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CONTACT: Patrick Kirwan
Friday, April 27, 2001


During the first 100 days of President George W. Bush's Administration, the U.S. Department of Commerce has focused on creating an environment that encourages America's entrepreneurs and workers to innovate, create wealth and flourish.

Tens of thousands of American businesses from Main Street to Wall Street--and their employees and customers--have benefited from the Commerce Department's emphasis on the people's priorities. These first 100 days have targeted the Department's human and financial resources on ensuring a level playing field for American business in the global marketplace, on fostering a positive environment for the technology and telecommunications industries, on delivering sound economic data to guide sound policy and business decisions, and on targeting resources to most effectively address priorities in natural resource management.

Highlights from the Department of Commerce for International Trade in the Bush Administration's first 100 days are:

Trade Promotion and Compliance

  • At the Secretary's direction, the Department's International Trade Administration (ITA) has worked on a number of fronts to promote trade by providing export counseling, advocating for U.S. companies, and carrying out numerous trade missions. ITA is also committed to ensuring foreign compliance with our trade agreements and ensuring that U.S. businesses get the full benefit of what we bargained for, as well as enforcing U.S. trade laws.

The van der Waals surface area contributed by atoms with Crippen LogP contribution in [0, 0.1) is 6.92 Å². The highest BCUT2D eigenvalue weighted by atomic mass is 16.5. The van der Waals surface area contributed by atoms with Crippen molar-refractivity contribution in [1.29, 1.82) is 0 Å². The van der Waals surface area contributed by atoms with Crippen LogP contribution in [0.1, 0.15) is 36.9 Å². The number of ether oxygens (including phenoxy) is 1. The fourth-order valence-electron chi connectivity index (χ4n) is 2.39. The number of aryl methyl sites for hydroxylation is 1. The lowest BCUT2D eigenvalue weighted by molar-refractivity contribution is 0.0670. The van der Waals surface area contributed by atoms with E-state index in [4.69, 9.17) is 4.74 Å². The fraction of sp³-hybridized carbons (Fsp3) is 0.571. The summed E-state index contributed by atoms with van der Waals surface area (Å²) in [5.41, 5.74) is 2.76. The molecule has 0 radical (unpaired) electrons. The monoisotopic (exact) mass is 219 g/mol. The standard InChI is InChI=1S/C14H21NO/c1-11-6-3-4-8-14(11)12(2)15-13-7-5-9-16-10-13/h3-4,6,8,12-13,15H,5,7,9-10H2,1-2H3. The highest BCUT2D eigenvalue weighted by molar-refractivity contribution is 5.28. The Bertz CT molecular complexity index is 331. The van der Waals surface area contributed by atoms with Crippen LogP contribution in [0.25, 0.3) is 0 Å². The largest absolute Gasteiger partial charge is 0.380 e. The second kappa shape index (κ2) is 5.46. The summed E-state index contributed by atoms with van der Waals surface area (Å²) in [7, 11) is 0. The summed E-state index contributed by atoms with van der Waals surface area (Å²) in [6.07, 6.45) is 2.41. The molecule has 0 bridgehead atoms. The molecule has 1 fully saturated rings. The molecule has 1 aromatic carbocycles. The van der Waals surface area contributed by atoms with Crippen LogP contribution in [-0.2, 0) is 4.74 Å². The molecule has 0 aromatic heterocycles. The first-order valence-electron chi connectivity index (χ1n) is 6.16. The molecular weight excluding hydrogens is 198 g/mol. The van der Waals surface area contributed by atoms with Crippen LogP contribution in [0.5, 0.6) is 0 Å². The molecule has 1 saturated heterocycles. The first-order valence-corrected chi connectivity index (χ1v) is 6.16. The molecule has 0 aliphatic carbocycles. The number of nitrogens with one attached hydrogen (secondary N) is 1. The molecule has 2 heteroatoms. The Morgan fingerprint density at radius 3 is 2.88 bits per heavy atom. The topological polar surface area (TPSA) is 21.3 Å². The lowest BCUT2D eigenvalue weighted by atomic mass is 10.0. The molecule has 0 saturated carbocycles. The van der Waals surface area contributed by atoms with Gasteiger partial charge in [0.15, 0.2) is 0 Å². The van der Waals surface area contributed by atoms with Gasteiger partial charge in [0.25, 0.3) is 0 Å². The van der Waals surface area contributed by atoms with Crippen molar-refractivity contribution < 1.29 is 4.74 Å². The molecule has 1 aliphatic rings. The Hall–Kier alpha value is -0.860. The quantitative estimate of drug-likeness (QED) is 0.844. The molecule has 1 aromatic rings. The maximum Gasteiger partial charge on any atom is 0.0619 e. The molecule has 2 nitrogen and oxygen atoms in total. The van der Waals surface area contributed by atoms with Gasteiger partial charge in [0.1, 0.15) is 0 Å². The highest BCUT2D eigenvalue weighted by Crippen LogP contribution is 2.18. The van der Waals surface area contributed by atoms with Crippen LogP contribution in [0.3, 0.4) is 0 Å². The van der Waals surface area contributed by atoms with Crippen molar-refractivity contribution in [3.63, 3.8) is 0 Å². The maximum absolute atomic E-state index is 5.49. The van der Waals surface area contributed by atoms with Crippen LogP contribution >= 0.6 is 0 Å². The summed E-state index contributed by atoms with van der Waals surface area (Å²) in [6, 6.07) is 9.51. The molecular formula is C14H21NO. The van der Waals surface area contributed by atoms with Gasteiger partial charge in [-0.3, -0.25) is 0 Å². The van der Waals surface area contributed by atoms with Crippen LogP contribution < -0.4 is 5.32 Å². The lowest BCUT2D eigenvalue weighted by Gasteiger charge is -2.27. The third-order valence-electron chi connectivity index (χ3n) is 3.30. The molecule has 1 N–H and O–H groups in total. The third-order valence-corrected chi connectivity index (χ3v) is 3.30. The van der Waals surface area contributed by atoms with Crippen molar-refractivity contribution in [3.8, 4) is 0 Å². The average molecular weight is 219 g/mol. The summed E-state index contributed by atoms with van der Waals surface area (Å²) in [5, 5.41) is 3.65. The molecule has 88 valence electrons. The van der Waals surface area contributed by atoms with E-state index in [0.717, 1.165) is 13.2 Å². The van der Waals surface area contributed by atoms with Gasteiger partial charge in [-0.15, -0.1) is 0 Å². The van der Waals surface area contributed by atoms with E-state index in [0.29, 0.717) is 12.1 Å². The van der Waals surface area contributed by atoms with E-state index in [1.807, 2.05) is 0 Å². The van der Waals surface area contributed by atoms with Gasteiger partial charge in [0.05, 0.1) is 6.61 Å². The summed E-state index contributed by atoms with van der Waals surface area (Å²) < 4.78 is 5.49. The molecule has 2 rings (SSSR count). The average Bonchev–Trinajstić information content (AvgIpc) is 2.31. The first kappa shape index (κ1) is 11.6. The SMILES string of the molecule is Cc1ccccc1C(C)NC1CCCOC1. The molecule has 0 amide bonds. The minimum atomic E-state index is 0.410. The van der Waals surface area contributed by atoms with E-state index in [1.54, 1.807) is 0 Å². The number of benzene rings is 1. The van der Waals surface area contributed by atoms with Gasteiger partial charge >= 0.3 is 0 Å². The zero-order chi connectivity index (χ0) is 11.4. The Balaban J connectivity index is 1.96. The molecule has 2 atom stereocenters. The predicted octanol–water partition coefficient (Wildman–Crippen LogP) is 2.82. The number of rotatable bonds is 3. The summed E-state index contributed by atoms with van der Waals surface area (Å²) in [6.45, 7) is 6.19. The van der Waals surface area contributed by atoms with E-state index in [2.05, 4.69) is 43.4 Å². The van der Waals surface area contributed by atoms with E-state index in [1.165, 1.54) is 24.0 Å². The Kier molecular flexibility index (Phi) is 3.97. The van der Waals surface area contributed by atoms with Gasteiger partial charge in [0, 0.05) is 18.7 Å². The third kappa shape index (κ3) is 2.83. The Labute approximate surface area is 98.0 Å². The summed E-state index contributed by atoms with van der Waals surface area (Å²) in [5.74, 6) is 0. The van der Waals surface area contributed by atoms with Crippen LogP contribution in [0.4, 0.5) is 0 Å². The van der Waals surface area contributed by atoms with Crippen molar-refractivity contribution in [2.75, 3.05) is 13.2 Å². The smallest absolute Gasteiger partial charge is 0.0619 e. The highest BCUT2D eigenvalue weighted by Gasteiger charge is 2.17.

• ITA's domestic and overseas staff have provided in-depth export counseling and assistance to over 24,000 U.S. companies, and have facilitated over 3,000 export successes worth over $21 billion in U.S. goods and services, including a number of large telecommunications and information technology sales.

  • Since January 20th, the Department of Commerce has held more than 20 trade missions supporting over 100 U.S. small and medium-sized businesses. The trade missions range from a Telecom/Information Technologies mission to India to an Electric Power mission to Toronto, Canada. These trade missions provide U.S. small and medium-sized, export-ready companies with a cost-effective and highly efficient means to promote their products and service.

  • Highlighting the Bush Administration's commitment to aggressive advocacy, both Secretary Evans and Secretary of State Colin Powell wrote the first joint Commerce-State advocacy letter of this administration to Cyprus President Glafcos Clerides regarding an aircraft procurement by Cyprus Airways. Cyprus Airways announced shortly thereafter that it had selected a combination of Boeing (Seattle, Wash.) and Airbus aircraft for the carrier's long-planned fleet renewal. Since the January inauguration of President Bush, the Advocacy Center has recorded five advocacy "successes" (i.e., contracts signed) for U.S. companies. The total value of the five projects/procurements is estimated at $185 million, including $60 million in U.S. export content.

  • Commerce Secretary Don Evans met with more than 20 foreign leaders ranging from President Fox of Mexico, King Abdullah of Jordan, President Kim of Korea, and President Mubarak of Egypt, to his counterparts from Mexico (Derbez), Canada (Pettigrew), Alvear (Chile), Lafer (Brazil), Gref (Russia) and Hiranuma (Japan) among others. In these meetings, the Secretary has articulated the Administration's commitment to open trade, expanding investment, trade agreement enforcement and compliance, and ensuring that the U.S. workers and citizens reap the benefits of globalization.